Sending a message to family and friends of suspects charged with major crimes, Rock Hill Police on Tuesday charged the girlfriend, mother and sister of a homicide suspect with helping him flee to Florida last week.
Police have charged Shakira McCullough, 18, Deemetria McClinton, 25, and Arliver McClinton, 40, with accessory after the fact to murder, a felony carrying a maximum 15 years in prison on conviction.
Police say the three women helped Kenyan McClinton, 20, leave Rock Hill and travel to Osceola County, Fla., after he had been charged in the Nov. 19 shooting death of Jordan Poirier, a 20-year-old father to a 4-year-old girl, at Rock Hill’s Stone Haven apartments. Kenyan McClinton and fellow murder suspect Desmond Cunningham turned themselves in to Florida authorities Monday.
Kenyan McClinton and Cunningham will be extradited back to Rock Hill. They have yet to appear before a judge for an extradition hearing, police said Tuesday.
Laterrious Demonte Ashley, 20, a third suspect in the shooting death, had been hospitalized after suffering a gunshot wound to the arm and a fractured leg, which he sustained while fleeing from the apartment complex. He is being held at the Charlotte-Mecklenburg jail awaiting extradition to Rock Hill. All three suspects are charged with murder.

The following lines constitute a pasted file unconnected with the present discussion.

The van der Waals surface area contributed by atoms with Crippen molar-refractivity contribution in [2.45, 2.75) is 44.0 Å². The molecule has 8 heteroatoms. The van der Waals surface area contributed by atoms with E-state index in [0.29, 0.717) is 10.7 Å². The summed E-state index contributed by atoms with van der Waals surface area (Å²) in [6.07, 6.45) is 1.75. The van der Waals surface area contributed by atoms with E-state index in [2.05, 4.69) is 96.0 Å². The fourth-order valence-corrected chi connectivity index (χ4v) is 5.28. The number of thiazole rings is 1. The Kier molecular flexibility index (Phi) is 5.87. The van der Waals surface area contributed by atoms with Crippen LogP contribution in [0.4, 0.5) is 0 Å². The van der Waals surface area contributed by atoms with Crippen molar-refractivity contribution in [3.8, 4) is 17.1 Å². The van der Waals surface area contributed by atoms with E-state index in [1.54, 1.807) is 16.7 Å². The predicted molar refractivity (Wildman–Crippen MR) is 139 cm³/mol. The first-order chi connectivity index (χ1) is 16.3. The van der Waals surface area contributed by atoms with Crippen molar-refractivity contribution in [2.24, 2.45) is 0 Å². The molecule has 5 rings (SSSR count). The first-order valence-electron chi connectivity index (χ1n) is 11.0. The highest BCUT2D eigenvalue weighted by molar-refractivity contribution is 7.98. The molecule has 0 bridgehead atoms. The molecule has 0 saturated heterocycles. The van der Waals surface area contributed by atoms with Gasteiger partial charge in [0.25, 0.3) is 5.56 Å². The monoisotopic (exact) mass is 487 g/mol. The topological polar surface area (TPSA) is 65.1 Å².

The three arrested Tuesday were Kenyan McClinton’s girlfriend, sister and mother. Police arrested them to send a message to relatives of suspects charged with major crimes. That message: If you hide and help the suspects, you will face charges.
At about 9:20 a.m. Tuesday, police walked into South Pointe High School and escorted McClinton’s girlfriend, McCullough, to a vehicle in handcuffs. They spent much of the day tracking both McClinton women, who on Tuesday afternoon turned themselves in to authorities. They were being held at the Rock Hill jail awaiting bond hearings Wednesday morning.
The three women gave McClinton and Cunningham “quite a bit of assistance in hiding,” said Rock Hill Police Capt. Steve Thompson, who would not elaborate.
Rock Hill Municipal Judge Tanesha Lonergan denied McCullough’s bond during a hearing Tuesday afternoon because of the nature of her charges. She gave McCullough her upcoming court dates and explained her rights to a preliminary hearing, a probable cause hearing in which authorities must prove they had enough reason to charge a defendant with a crime. McCullough will be sent to the York County Detention Center. She will have the opportunity for another bond hearing before a Circuit Court judge in the coming months.
Police questioned McCullough the night of Poirier’s death, Thompson told Lonergan, but later learned that she had lied about his whereabouts. He said McCullough worked with McClinton’s mother and sister to provide the “material” means for McClinton to stay in Florida for several days.
“After I lied, I told the truth,” McCullough said to Lonergan. “I didn’t know what to say because I was scared. The first time, I told the lie but after the fact, I told the truth.”